It's the first time Cameron will play the Royal Festival Hall organ, and he says he doesn't know for certain how his improvised soundtrack will turn out on the night. But whatever happens, he says he will draw on the instrument's unique properties.
"The organ is a psychologically gripping instrument because it's the only instrument which sets the player in a different relation to time by its ability to sustain notes indefinitely without drawing on the player's own energy. So naturally its ability as a psychological machine is really useful in a setting like this."
It is one of a series of performances that Moore hopes will enable the organ to set new directions for music at Southbank for years to come.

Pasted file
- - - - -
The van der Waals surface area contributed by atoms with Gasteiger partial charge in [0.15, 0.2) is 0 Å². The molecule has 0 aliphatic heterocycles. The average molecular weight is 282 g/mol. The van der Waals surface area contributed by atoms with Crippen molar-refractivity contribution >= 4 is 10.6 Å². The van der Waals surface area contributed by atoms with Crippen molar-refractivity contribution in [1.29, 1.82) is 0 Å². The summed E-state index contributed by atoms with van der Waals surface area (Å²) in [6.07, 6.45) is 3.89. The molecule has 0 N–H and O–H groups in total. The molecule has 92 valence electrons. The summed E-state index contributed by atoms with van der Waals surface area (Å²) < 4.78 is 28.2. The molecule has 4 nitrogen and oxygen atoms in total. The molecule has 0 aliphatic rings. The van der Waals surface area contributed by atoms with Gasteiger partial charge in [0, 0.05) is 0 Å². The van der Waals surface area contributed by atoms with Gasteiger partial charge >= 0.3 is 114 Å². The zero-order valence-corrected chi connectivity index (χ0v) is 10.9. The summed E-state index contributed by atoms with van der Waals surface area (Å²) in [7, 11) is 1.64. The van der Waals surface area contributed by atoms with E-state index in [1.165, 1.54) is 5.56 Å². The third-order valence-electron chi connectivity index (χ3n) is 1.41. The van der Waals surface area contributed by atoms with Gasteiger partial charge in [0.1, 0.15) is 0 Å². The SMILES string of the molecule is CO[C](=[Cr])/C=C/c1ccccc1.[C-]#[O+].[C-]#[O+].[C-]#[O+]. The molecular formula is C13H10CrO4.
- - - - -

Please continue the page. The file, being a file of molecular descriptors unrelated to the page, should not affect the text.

"Every day I just smile at the thought of all the possibilities, at all the artists calling us up saying they want to do something with the organ," she says.
"It's a thrill to think that that massive sound will once more be available to the audiences who come here."
The Organ Gala Launch concert takes place at the Royal Festival Hall in London at 7.30pm on Tuesday 18 March and is being broadcast live on BBC Radio 3.